Check out our LIVE NEWSFEED!

One click access to all the latest news, views, thought leadership and stats on B2B Marketing right here!

brain in head man vector 2

Hubspot Australia


B2B Marketing Resources

 

Let's Be Friends

Current Articles | RSS Feed RSS Feed

How to seduce a spider: Five SEO rules of seduction in 2012

  
  
  

As 2012 draws to a close, it's increasingly obvious that Google is upping their game in targeting spam websites by tweaking their algorithm to ensure only the most relevant and helpful results are displayed to their users.

Over the past year, we've seen Google make key updates in the name of their quest against webspam:

  • Search + your world (January 10, 2012)
    Google+ social data and user profiles are pushed onto SERPs (search engine results pages).
  • Ads above the fold (January 19, 2012)
    Google devalues sites with too much ad-space above the "fold", an area of prime real estate for web pages.
  • Venice (February 27, 2012)
    This update prioritises local organic search results and more tightly integrates local search data. 
  • Penguin (April 24, 2012)
    This update specifically targets webspam, including factors like keyword stuffing, which impacted an estimated 3.1% of English queries.
  • DMCA Penalty (August 10, 2012)
    Sites with repeat copyright violations will be penalised.
  • Exact Match Domain (EMD) Update (September 27, 2012)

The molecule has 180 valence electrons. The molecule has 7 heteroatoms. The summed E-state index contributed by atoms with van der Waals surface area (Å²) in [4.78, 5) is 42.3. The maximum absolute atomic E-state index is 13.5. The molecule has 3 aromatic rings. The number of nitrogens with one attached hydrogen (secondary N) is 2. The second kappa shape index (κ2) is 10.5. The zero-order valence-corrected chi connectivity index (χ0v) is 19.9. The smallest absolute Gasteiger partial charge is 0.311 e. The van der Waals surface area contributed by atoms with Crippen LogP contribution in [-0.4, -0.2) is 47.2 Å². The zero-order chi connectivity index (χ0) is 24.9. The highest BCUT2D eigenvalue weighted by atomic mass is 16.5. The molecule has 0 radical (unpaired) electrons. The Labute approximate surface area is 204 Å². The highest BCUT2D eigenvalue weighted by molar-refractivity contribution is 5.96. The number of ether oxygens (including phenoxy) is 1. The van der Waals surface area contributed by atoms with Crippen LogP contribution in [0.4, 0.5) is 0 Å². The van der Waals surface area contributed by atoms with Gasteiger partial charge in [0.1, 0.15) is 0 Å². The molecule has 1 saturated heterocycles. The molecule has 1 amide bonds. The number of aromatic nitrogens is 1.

A common SEO tip is to put your keywords in the page URL, but this Google update seeks to put less weight on it.
  • ...not to mention all their tweaks to Panda which was first released February 2011. If you haven't been keeping up, this aims to lower the rank of low-quality or thin content websites.

Here's a simple infographic to outline how you must seduce their spiders:

 

how to seduce a spider   g2m solutions

 

 

Embed How to seduce a spider: Five SEO rules of seduction in 2012 on Your Site: Copy and Paste the Code Below

 

Embed code generated by SEOgadget

 

 

 

Comments

This is great. I didn't realize that some of those updates you mentioned were so specific or had names. I thought they might have just been tweaks in the algorighm, especially the DMCA Penalty.  
 
I will say that I disagree with the infographic a bit. "Don't buy crappy backlinks"-- I think I'd say don't buy any backlinks. There is a good chance that all purchased links will be crappy and Google is getting wise to the sites that sell.
Posted @ Thursday, November 15, 2012 8:26 PM by Paige C. Willey
Glad you enjoyed it, Paige. And I totally agree, that should say don't buy backlinks, period. When it comes down to it, buying anything in an attempt to game Google's algorithm will ultimately leave you at a loss... if not now, then it will in future as continuous updates to their algorithm get rolled out. Your safest bet is to focus on your prospects (aka their users') experience. It's not a quick and easy shortcut by any means but it will reap long term benefits - plus, it's ethically sound. Thanks for chiming in!
Posted @ Thursday, November 15, 2012 9:32 PM by Christabelle
As a copywriter, I'm just waiting for the day that Google finally close all the SEO loopholes. There are few things more frustrating than site owners whose sole content focus seems to be Google's algorithms, ignoring their actual visitors completely. I've lost count of the number of times I've had to explain that yes, you need to appear amongst search results, but all SEO does is get visitors onto your site - once they're there, content has to be built for them, not some spider somewhere, or you'll never make the conversions you want to. 
 
Every step Google take to reward site owners for creating genuinely valuable content is a step in the right direction!
Posted @ Friday, November 23, 2012 4:34 AM by Charles Hogge
Post Comment
Name
 *
Email
 *
Website (optional)
Comment
 *

Allowed tags: <a> link, <b> bold, <i> italics